The Magazine

The Scandal of Middle East Studies

Bankrupt scholarship and foolish policy advice.

Nov 19, 2001, Vol. 7, No. 10 • By STANLEY KURTZ
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However tendentious the argument of "Orientalism," it was carefully drawn--all of it, that is, but the final chapter, which strongly indicted contemporary scholarship as neocolonialist. This Kramer says was superficial, unsubstantiated, and "lazy." Said offered virtually no evidence to support his bold condemnations and overlooked vast tracts of scholarly work that cut against his interpretations.

Yet, with rare exceptions, American scholars remained silent. Some dismissed Said's caricature as unserious, while others were cowed by the impossibility of disproving false charges of racism. Most important, Said's attack came at a time when the rise of religious reaction and social chaos in the Middle East had undermined the confidence of Middle East scholars.

The effects of "Orientalism" on the field were profound. It not only made the avowal of a scholar's political principles appropriate, even necessary; Said's work, in Kramer's words, "enshrined an acceptable hierarchy of political commitments, with Palestine at the top, followed by the Arab nations and the Islamic world." As UCLA historian Nikki Keddie put it, "orientalism" became a sort of swear word with which to dismiss the work of anyone who took the "wrong" position on the Arab-Israeli conflict or whose views were judged conservative.

But that was the least of it. The most pernicious effect of Said's book was presumptively to impeach as racist the scholarship of anyone not born in the East. "Orientalism" was turned into a manifesto for affirmative action for Arab and Muslim scholars, who, despite their predominantly upper-class origins, could gain admittance to the academy's racial spoils system once they were cast as victims of racist, colonialist oppression.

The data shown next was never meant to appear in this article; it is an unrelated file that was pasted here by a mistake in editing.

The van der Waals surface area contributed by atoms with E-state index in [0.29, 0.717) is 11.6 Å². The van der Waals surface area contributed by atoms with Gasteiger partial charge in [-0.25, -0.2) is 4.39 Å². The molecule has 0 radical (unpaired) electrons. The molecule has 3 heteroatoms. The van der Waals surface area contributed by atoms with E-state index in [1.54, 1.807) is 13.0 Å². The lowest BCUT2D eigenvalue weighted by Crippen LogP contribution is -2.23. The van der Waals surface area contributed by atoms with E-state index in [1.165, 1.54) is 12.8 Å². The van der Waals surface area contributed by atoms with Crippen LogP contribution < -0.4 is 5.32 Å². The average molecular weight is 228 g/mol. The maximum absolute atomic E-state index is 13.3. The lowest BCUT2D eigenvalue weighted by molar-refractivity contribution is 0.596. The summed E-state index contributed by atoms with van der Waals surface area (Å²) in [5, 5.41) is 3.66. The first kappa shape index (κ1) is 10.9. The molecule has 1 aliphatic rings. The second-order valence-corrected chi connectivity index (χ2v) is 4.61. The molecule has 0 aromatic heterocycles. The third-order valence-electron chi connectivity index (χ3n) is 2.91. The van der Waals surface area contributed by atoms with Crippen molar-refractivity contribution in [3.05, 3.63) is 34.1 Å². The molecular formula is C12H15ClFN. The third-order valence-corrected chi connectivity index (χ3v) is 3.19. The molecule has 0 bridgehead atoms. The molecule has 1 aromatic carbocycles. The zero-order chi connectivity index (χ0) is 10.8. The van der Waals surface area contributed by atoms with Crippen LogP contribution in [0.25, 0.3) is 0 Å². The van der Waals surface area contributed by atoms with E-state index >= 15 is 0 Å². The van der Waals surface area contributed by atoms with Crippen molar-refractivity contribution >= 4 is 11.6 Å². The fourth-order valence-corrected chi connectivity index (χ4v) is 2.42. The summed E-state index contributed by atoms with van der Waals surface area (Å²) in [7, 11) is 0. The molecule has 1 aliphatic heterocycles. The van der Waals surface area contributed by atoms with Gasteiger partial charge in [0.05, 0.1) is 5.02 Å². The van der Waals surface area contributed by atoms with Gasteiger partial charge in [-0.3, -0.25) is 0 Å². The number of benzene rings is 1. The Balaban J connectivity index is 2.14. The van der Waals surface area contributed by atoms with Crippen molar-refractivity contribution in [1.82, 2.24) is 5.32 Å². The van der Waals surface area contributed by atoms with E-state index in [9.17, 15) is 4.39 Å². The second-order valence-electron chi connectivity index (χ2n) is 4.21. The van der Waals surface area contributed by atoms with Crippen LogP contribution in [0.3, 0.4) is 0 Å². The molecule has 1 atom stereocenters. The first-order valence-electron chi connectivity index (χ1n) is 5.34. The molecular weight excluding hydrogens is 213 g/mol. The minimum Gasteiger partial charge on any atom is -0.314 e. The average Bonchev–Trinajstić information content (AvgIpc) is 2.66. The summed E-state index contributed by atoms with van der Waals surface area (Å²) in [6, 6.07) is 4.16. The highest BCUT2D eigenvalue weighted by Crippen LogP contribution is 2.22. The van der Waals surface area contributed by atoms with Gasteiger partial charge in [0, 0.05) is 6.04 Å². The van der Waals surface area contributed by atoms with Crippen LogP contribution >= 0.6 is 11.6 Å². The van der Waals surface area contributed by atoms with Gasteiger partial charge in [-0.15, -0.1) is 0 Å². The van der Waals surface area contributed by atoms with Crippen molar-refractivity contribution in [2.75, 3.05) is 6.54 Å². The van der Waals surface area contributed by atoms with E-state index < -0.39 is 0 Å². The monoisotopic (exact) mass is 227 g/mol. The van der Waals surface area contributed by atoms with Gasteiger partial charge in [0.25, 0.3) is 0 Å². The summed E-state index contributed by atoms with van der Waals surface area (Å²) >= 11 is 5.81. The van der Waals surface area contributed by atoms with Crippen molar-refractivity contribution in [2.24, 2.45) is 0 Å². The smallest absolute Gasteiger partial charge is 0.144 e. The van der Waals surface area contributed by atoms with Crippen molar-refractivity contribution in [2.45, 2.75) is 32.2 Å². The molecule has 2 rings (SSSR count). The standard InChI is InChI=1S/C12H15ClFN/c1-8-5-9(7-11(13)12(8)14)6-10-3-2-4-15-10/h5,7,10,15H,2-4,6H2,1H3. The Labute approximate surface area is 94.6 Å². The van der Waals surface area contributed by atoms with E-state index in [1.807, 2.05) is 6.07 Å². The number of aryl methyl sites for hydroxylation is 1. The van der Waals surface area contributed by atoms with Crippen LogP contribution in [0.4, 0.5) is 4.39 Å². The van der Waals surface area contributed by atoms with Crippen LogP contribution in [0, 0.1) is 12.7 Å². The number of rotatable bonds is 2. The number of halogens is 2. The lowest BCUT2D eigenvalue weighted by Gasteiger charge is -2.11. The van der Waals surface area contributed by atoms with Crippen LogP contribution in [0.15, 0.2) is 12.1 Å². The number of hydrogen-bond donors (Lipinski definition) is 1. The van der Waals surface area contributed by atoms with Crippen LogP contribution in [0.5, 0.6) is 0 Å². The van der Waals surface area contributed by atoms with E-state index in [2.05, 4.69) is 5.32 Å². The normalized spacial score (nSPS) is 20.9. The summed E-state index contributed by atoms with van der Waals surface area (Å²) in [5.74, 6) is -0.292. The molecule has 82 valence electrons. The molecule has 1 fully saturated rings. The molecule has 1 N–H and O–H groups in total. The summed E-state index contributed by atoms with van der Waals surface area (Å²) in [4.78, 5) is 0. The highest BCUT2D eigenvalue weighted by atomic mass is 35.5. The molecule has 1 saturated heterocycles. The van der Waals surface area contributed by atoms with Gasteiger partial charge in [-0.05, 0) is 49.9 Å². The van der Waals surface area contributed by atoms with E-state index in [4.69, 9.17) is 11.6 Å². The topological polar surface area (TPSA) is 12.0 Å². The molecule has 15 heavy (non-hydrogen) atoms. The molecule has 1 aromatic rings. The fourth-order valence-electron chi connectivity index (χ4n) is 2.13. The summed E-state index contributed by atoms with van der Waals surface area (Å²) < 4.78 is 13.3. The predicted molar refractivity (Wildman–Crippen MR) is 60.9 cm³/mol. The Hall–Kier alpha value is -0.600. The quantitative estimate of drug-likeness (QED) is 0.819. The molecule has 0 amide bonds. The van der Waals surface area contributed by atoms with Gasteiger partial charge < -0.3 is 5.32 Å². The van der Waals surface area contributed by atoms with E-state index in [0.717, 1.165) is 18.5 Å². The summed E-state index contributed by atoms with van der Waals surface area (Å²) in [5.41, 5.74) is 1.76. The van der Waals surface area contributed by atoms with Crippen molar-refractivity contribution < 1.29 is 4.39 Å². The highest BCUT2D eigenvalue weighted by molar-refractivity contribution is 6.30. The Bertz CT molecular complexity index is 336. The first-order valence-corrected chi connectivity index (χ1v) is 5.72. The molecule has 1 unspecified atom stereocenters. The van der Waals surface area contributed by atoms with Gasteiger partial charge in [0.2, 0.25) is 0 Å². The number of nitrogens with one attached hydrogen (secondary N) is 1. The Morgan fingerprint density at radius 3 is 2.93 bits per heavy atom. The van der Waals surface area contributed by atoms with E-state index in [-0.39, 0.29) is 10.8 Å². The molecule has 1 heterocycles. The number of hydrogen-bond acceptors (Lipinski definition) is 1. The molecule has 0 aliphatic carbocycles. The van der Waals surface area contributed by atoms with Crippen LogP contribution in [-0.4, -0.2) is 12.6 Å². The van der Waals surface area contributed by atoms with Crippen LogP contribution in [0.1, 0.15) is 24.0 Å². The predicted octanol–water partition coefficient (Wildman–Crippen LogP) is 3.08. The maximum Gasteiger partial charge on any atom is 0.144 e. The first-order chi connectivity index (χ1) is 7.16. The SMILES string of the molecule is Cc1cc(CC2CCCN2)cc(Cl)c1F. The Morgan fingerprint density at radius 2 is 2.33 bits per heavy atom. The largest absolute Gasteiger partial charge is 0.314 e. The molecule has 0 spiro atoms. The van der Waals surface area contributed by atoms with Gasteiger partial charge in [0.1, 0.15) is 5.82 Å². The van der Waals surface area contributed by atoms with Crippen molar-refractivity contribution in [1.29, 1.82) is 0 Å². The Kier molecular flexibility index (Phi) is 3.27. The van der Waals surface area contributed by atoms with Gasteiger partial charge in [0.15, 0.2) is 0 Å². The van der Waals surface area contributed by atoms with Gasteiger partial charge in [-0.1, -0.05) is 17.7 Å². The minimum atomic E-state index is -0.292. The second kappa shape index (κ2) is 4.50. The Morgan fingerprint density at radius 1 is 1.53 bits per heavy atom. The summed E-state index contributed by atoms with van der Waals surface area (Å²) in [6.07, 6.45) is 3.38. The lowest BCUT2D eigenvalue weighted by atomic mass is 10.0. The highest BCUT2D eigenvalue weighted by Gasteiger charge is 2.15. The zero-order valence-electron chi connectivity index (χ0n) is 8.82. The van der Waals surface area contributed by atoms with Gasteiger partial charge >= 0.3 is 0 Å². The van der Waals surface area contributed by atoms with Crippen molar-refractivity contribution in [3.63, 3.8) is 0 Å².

From the earliest days, immigrant scholars had played a role in the field, without enjoying any sort of preference. In 1971, Kramer reports, 3.2 percent of America's Middle East area specialists had been born in the region. By 1992, the figure was nearly half. This demographic transformation consolidated the conversion of Middle Eastern studies to leftist anti-Americanism.

Now in control of America's bastions of Middle Eastern studies, the Saidians (whose luminaries included University of Chicago historian Rashid Khalidi and MIT historian Philip Khoury) were nevertheless no better placed than the modernizers had been to make sense of developments in the region. This is because, at a time when the influence of Islamic fundamentalism was growing, Said's scheme stigmatized scholarly discussion of Islam as intrinsically "essentializing" and bigoted. Said himself was hostile to religion, a secular leftist with little knowledge of Islam.

Said's postmodern inflection of Marxism had no more place for Islam than did the leftism of the well-heeled secular immigrants who embraced the postcolonial paradigm. Instead of a fundamentalist revival, Said's followers awaited a progressive revolution. They took the chaos in Beirut, the advent of Khomeini, and other signs of transformation in the region as evidence of an emerging revolt of the dispossessed. A new order would arise in the Middle East, they thought, and it would be one that empowered women, students, intellectuals, and refugees. Under these circumstances, Kramer writes, "the duty of the sympathetic scholar was to study these forces, prove their potential on a theoretical level, and support them as a practical matter. As the progressive forces seized the initiative in Middle Eastern capitals, their allies would do the same on American campuses."

But no progressive revolution materialized in the Middle East. Khomeini ruthlessly purged the secular left, fundamentalism spread, and even "modern" women in many places began to don the veil. Having stigmatized any attention to the religious or cultural character of Islam as an orientalist thought crime, the postcolonialists were left without
a way to address these developments.

Into the breach stepped John Esposito, a professor of Islamic studies at Holy Cross College who, in books like "The Islamic Threat: Myth or Reality" (1992) and (with John O. Voll) "Islam and Democracy" (1996), popularized Said's ideas by purging them of their overt leftism and anti-Americanism and ingeniously applying them to Islam.